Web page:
A low-cost, portable, high-throughput wireless sensor system for phonocardiography applications.

Sa-Ngasoongsong A, Kunthong J, Sarangan V, Cai X, Bukkapatnam ST - Sensors (Basel) (2012)

Sensor Networking Platforms. (a) Telos; (b) MicaZ; (c) Imote2.
© Copyright Policy
Related In: Results  -  Collection

License
Show All Figures
getmorefigures.php?uid=PMC3472861&req=5

f1-sensors-12-10851: Sensor Networking Platforms. (a) Telos; (b) MicaZ; (c) Imote2.
Mentions: The emerging Wireless Sensor Network (WSN) technologies have begun to advance the monitoring and control of many complex, real-world systems, such as in structural and mechanical [1,2], environmental [3–5], healthcare [6–8], and military applications [9]. A WSN consists of multiple small, foot-print wireless devices called “sensor nodes,” each of which is typically composed of a radio (RF) transceiver, microcontroller, memory unit, and battery. WSN technologies using Zigbee protocol (IEEE 802.15.4) allow sensor nodes to collect data by using low-cost microcontrollers and Radio Frequency (RF) transceivers. Some of the lightweight Zigbee WSN platforms include Mica2 [10], MicaZ [11], TelosB [12] for low-end, and Yale's XYZ [13] and Intel's IMote2 [14] for high performance applications (see Figure 1).

Bottom Line: The experimental results of sensor signal analysis using several signal characterization techniques suggest that this wireless sensor system can capture both fundamental heart sounds (S1 and S2), and is also capable of capturing abnormal heart sounds (S3 and S4) and heart murmurs without aliasing.The results of a denoising application using Wavelet Transform show that the undesirable noises of sensor signals in the surrounding environment can be reduced dramatically.The exercising experiment results also show that this proposed wireless PCG system can capture heart sounds over different heart conditions simulated by varying heart rates of six subjects over a range of 60-180 Hz through exercise testing.

View Article: PubMed Central - PubMed

Affiliation: School of Industrial Engineering & Management, Oklahoma State University, Stillwater, OK 74078, USA. akkarap@okstate.edu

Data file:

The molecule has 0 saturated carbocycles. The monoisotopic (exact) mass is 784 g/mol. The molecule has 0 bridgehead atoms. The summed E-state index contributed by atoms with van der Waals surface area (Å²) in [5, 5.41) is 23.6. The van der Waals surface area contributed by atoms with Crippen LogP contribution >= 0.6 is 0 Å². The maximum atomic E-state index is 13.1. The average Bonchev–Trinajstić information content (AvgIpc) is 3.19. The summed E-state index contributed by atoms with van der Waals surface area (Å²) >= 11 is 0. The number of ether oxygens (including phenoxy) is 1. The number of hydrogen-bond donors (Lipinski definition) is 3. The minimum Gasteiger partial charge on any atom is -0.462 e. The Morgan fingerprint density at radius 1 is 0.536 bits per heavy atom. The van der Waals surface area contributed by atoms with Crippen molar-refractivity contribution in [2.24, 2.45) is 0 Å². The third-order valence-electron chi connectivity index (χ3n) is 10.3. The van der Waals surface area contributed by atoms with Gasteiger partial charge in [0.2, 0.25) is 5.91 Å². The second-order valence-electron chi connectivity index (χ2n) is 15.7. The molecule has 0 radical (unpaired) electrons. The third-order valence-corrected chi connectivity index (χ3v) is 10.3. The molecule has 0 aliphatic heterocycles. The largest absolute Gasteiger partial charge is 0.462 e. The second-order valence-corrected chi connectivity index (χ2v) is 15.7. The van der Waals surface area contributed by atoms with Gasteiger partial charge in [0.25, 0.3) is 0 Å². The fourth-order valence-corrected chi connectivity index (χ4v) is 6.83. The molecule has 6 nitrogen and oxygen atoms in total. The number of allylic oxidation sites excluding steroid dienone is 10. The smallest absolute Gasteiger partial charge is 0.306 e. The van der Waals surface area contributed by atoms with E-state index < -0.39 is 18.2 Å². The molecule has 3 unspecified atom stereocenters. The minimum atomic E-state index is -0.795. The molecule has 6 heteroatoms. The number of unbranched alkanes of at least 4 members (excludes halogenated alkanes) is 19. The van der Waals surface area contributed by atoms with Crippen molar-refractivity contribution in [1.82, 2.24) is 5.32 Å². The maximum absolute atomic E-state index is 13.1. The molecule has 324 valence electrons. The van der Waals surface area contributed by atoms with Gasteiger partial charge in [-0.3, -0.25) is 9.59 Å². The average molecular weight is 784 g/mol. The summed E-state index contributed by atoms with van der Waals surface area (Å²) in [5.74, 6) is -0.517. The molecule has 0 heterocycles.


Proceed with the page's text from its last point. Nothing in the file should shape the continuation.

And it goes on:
ABSTRACT
This paper presents the design and testing of a wireless sensor system developed using a Microchip PICDEM developer kit to acquire and monitor human heart sounds for phonocardiography applications. This system can serve as a cost-effective option to the recent developments in wireless phonocardiography sensors that have primarily focused on Bluetooth technology. This wireless sensor system has been designed and developed in-house using off-the-shelf components and open source software for remote and mobile applications. The small form factor (3.75 cm × 5 cm × 1 cm), high throughput (6,000 Hz data streaming rate), and low cost ($13 per unit for a 1,000 unit batch) of this wireless sensor system make it particularly attractive for phonocardiography and other sensing applications. The experimental results of sensor signal analysis using several signal characterization techniques suggest that this wireless sensor system can capture both fundamental heart sounds (S1 and S2), and is also capable of capturing abnormal heart sounds (S3 and S4) and heart murmurs without aliasing. The results of a denoising application using Wavelet Transform show that the undesirable noises of sensor signals in the surrounding environment can be reduced dramatically. The exercising experiment results also show that this proposed wireless PCG system can capture heart sounds over different heart conditions simulated by varying heart rates of six subjects over a range of 60-180 Hz through exercise testing.

Show MeSH
Related in: MedlinePlus